I interviewed a factory worker in a plant that makes candy and gum. I asked her how she ensures a quality product. She walked me through all the steps, from inspecting for impurities to proper packaging to machine maintenance.
Then I asked about her children. “They must think you have a pretty cool job,” I said. She lit up.
“Oh yeah,” she replied, turning over a package of gum and pointing to a series of numbers and letters on the label. “See this code? It tells you exactly where this gum was made, right down to the production line. My kids will go into the candy aisle of a store, check out the label and say, ‘This is Mommy’s gum!’”
This woman is working hard to produce a quality product, because her customers are not only like family, they are family. It’s good enough for yours because she makes sure it’s good enough for hers.
Now that’s a story.
Stories Are Everywhere: We Just Need to Find Them
When you’re presenting yourself to an audience—whether it’s on paper, on camera or live—you need to go mining for your inner stories. Here are some questions to help you uncover them and discover what you’re really passionate about.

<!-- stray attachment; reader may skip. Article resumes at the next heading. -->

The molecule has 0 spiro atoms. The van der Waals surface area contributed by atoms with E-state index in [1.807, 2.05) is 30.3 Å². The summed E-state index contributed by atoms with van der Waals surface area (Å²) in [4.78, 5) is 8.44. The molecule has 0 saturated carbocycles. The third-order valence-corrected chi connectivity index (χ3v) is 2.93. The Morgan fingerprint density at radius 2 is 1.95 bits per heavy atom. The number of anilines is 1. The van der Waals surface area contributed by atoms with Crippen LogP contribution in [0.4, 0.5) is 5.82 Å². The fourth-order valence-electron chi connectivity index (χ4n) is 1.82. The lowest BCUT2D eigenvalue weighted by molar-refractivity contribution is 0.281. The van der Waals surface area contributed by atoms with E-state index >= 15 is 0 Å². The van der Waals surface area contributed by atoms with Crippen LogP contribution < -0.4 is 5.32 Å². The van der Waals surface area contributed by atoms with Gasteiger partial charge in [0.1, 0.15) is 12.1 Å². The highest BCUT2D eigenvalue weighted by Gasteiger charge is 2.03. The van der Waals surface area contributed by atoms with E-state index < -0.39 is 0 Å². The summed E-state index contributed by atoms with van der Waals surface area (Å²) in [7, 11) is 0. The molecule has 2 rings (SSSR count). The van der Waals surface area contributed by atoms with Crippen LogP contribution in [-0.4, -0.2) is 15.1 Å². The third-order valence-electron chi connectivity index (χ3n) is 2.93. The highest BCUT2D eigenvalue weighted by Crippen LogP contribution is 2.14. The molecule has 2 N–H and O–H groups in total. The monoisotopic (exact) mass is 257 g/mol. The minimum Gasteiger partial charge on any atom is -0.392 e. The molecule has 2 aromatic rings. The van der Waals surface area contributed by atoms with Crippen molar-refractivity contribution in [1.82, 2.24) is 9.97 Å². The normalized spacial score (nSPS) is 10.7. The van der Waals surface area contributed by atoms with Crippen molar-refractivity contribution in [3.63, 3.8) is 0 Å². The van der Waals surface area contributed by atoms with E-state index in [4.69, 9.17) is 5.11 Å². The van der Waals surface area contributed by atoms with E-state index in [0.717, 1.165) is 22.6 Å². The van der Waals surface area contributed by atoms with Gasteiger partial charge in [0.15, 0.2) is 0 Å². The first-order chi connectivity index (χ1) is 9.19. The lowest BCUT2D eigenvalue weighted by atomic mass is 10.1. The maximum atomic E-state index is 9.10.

What do you love about your job?
What’s your favorite moment of the day?
What makes you proud?
What makes you jump out of bed in the morning to come to work?
Where does your job fit in the big picture?
How does it help achieve the organization’s goals?
Describe a challenge you’ve faced.
How did you overcome it?
What were the keys to success?
How did resolving it make you feel?
What are your hobbies or interests?
What does your family mean to you?
What do your kids think you do?
What did you want to be when you were growing up?
What did you study in school?
Who are your heroes and why?
This approach also works when you’re putting the spotlight on someone else—a customer or employee, for instance. Posing these types of questions helps open people up and draws out their stories.